is this an article or a troll post ?
Everyone is looking for the "correct" climate model. Why is it that any scientist studying a positive feedback mechanism is labeled an idiot while anyone studying a negative feedback loop is a genius ?
Re: Excuse my ignorance.
Is it just me or do these pebble not look that much rounded to you too ? I would expect a piece of rock crumbling for any reason to look exactly like that.
Paris cos that's my level of expertise in matian geology.
Re: @ratfox (was: "all of her education is in technology")
I don't know about running tech companies - I've been told biscuit bakers can do it. But in my experience, in a product design meeting, every time someone is loud, off-topic and not helping, he has an MBA.
they might be working on the next flash iteration
Is it really worth for these companies to buy controller technology for NAND flash ? NAND seems to be at the end of its useful life anyway so in 5 years time, chances are flash drives will use some other technology which will have other physical constraints that the controller software will be asked to overcome. As the article points out, there is no rush yet. Maybe the right strategy is to bet on the next tech and develop it internally, rather than joining the fight in the current flash iteration.
Re: What innovation?
You do not seem to be aware of the amount of science and engineering that does into each process shrink. The fact that the Moore law has been successfully followed for decades does not mean it was easy.
go civil society, go
Yes, the long slide of copyright and patent law towards the american standard seems to be slowing down with at least some MPs realizing that 1) their voters do not support it and 2) it is probably not such a great idea for the long-term production of new IP.
Scared Orlowskis, short on arguments are now flying into conspiracy territory with headlines like "who's done it ?" , "who is pulling the strings from the shadows ?" and so on. Good.
The answer is simple: civil society. Yes, such a thing exists. We, the people also have economic and societal interests that we would like to promote alongside the purely economic interests of corporations.
For example, we love arts: music, movies, paintings, live performances. We want more of them, we want new ones and yes, we can pay. But we know that only true artists can deliver new works of art. So the money needs to go to them, not some greedy middlemen. We also want to have useful access to these works of art, without unworkable DRM schemes and territorial restrictions. Thank you for mentioning Apple in your article. They are the ones who killed DRM on digital music making it actually useful.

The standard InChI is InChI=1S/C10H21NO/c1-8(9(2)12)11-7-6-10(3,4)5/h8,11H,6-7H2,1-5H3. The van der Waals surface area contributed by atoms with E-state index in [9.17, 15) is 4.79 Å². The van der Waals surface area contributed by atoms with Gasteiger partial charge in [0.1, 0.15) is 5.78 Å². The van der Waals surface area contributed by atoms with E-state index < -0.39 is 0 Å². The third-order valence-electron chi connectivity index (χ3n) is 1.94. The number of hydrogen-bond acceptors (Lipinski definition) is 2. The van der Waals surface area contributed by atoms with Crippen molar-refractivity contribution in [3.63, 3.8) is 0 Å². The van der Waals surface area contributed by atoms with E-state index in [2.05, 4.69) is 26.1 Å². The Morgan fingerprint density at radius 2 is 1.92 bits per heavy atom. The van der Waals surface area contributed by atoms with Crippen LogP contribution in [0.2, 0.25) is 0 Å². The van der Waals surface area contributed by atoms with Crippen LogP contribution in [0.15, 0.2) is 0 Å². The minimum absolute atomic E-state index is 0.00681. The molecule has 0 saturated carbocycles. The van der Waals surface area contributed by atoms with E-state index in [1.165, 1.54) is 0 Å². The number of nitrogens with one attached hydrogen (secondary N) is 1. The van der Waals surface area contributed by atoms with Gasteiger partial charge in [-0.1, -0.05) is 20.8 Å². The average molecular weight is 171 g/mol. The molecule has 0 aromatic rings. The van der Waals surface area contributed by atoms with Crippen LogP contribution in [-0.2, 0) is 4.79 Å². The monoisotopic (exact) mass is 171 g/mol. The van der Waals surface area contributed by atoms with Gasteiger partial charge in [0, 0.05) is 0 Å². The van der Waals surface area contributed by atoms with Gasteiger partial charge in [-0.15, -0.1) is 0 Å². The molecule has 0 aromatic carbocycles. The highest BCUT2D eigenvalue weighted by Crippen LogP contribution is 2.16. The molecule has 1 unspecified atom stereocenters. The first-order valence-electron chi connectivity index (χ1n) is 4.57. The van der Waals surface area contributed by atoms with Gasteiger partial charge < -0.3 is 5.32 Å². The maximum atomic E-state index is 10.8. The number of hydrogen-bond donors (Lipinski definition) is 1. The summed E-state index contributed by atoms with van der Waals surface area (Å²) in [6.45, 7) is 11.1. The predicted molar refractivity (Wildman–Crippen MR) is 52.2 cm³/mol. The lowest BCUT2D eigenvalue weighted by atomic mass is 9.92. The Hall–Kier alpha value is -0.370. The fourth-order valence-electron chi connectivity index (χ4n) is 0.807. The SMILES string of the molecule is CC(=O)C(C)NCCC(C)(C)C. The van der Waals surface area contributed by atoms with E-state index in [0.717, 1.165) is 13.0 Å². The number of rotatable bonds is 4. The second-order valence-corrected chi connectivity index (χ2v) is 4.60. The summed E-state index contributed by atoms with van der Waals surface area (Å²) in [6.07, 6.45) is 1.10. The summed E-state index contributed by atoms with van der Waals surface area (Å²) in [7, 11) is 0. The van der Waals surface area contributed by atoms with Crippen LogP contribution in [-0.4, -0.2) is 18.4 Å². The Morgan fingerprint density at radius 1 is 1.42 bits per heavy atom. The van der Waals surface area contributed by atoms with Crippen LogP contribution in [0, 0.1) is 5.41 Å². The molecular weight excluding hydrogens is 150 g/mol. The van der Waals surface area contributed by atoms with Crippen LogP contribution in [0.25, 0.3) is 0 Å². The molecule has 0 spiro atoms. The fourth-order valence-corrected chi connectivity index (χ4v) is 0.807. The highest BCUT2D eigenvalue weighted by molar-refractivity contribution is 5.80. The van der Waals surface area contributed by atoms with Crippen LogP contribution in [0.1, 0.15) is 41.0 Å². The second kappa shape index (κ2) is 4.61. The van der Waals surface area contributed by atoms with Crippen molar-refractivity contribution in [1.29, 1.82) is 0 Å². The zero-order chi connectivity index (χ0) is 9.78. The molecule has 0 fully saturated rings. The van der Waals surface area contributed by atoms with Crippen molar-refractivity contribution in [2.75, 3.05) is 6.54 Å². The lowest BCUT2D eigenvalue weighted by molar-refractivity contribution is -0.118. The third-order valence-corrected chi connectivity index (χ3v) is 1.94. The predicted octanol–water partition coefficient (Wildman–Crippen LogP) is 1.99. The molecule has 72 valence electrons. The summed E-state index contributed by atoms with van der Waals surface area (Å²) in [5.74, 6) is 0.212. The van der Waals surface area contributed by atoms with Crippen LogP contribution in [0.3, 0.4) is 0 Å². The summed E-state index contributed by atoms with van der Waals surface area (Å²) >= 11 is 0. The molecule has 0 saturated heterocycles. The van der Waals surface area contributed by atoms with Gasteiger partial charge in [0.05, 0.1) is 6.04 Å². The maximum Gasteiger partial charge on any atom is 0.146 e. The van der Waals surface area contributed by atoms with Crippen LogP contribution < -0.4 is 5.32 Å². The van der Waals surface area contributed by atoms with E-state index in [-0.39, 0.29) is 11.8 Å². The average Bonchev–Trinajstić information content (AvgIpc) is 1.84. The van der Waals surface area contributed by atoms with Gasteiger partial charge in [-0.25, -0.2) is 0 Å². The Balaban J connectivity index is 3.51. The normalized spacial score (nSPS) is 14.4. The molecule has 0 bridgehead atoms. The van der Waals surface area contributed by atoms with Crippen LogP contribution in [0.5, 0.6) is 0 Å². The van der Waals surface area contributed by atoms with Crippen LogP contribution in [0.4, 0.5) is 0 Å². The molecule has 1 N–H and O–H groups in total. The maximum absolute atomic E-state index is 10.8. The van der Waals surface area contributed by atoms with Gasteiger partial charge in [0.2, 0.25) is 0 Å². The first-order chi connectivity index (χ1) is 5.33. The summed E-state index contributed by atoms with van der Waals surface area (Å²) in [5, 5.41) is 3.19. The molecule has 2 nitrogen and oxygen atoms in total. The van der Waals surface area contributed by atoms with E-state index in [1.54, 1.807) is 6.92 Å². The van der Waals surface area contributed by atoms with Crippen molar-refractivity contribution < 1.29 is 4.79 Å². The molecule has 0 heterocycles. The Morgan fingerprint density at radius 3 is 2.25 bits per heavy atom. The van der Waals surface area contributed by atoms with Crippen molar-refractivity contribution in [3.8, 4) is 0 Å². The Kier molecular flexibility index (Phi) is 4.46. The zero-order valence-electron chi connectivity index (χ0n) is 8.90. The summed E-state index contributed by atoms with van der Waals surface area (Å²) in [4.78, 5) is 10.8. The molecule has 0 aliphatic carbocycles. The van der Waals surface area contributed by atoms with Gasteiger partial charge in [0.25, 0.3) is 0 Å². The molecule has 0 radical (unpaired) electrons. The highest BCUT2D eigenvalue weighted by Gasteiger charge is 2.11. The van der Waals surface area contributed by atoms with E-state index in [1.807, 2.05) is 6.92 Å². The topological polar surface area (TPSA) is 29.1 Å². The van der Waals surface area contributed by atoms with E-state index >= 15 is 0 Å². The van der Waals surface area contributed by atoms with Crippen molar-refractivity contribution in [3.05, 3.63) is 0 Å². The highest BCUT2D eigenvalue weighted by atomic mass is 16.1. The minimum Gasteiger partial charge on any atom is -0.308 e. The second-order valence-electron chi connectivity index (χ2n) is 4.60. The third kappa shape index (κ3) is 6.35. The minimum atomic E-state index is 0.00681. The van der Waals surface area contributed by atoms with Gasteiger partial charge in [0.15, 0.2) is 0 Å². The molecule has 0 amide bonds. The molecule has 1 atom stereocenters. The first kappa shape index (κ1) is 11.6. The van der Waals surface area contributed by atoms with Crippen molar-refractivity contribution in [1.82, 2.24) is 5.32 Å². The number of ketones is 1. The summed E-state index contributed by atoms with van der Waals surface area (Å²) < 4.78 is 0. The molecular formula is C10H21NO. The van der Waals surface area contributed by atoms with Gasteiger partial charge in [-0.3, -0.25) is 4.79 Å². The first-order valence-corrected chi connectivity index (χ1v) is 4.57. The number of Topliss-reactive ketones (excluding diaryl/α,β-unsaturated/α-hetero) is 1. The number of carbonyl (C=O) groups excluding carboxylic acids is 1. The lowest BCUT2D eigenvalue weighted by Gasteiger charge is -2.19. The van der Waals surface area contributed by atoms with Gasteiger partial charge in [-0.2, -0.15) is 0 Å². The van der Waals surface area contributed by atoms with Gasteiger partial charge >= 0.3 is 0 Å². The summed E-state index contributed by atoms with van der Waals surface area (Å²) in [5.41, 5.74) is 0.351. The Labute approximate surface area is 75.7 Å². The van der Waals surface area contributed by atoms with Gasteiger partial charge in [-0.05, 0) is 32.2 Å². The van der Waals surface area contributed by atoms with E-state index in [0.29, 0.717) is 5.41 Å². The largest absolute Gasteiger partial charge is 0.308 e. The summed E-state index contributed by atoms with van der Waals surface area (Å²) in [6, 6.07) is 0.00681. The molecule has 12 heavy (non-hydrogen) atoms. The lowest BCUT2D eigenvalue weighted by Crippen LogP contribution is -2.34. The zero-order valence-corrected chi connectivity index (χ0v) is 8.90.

An example from Japan: a Japanese law prohibits replays of Anime series on TV. This amounts to artificially dialing the economic value of an anime after its first airtime to zero. Pretty extreme isn't it ? Yet, the Japanese have found it a useful incentive for the creation of new works. Now compare this to the author's life +70 years copyright in the USA ? It's a different option and yet, you will have a hard time labeling the Japanese as evil communists or dumb freetards.
So yes, I welcome this fresh look at IP law. I think it was badly needed. The way Orlowski likes to describe it, "more IP versus less IP" is a reduction that does not do it justice. The real issues at stake have to do with the dynamism of the arts and entertainment scene and, for patent law, with the dynamism of our industry. Those are important topics, well worth having a fresh look at. Let us think them through and implement an IP system that works for society as a whole and not copy the US and the dead-end their neo-conservative policies have brought them to.
big iron love
"I love big Iron"
I used to love big iron too. Even configuring it was kind of fun... until I found better things in life. Now I send my code to App Engine end work on my underwater basket-weaving skills instead ( http://xkcd.com/1052/ ).
MS = perfection in 1992 ? Are you kidding ?
"In 1992, Microsoft had around 11,000 employees and executed its desktop Windows strategy to perfection. "
The intel 386 chip with a proper 32 bit protected mode came out 1986 (!). MS did not have a half-decent (preemptively multitasked as the chip designers intended) OS until Windows 95, a full 9 years later ! OK, you could count NT on its technical merits released in 1993 so only 7 years later. That's a bloody eternity in computer time. I remember in those times the long long long wait for a real operating system that would actually use the 80386 in a non-catastrophically crappy way.
dogmatisit on both sides
In order to counter "dogmatic greens", we have Andrew and the boffin in this article asking us to "believe" in a robust nature that heals itself. And probably believe that Jesus can save us all anyway if the first hypothesis does not hold. The problem with beliefs shaping policy is that basically, they lead to decisions based on ignorance.